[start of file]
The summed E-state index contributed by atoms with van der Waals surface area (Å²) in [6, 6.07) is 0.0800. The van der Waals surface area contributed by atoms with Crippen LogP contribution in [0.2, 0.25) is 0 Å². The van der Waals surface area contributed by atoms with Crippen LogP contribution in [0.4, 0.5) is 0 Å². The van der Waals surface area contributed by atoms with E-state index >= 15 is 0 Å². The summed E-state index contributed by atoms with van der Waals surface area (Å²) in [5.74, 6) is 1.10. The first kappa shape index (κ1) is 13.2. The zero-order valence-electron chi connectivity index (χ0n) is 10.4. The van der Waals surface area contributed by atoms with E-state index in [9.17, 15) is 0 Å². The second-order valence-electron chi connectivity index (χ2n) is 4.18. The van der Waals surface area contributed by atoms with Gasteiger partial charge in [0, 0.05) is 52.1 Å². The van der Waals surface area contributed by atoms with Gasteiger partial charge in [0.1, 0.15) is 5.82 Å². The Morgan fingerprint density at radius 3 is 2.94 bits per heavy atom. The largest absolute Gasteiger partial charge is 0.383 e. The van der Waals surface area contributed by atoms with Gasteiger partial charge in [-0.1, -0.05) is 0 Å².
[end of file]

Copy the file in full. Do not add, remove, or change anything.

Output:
The summed E-state index contributed by atoms with van der Waals surface area (Å²) in [6, 6.07) is 0.0800. The van der Waals surface area contributed by atoms with Crippen LogP contribution in [0.2, 0.25) is 0 Å². The van der Waals surface area contributed by atoms with Crippen LogP contribution in [0.4, 0.5) is 0 Å². The van der Waals surface area contributed by atoms with E-state index >= 15 is 0 Å². The summed E-state index contributed by atoms with van der Waals surface area (Å²) in [5.74, 6) is 1.10. The first kappa shape index (κ1) is 13.2. The zero-order valence-electron chi connectivity index (χ0n) is 10.4. The van der Waals surface area contributed by atoms with E-state index in [9.17, 15) is 0 Å². The second-order valence-electron chi connectivity index (χ2n) is 4.18. The van der Waals surface area contributed by atoms with Gasteiger partial charge in [0, 0.05) is 52.1 Å². The van der Waals surface area contributed by atoms with Gasteiger partial charge in [0.1, 0.15) is 5.82 Å². The Morgan fingerprint density at radius 3 is 2.94 bits per heavy atom. The largest absolute Gasteiger partial charge is 0.383 e. The van der Waals surface area contributed by atoms with Gasteiger partial charge in [-0.1, -0.05) is 0 Å².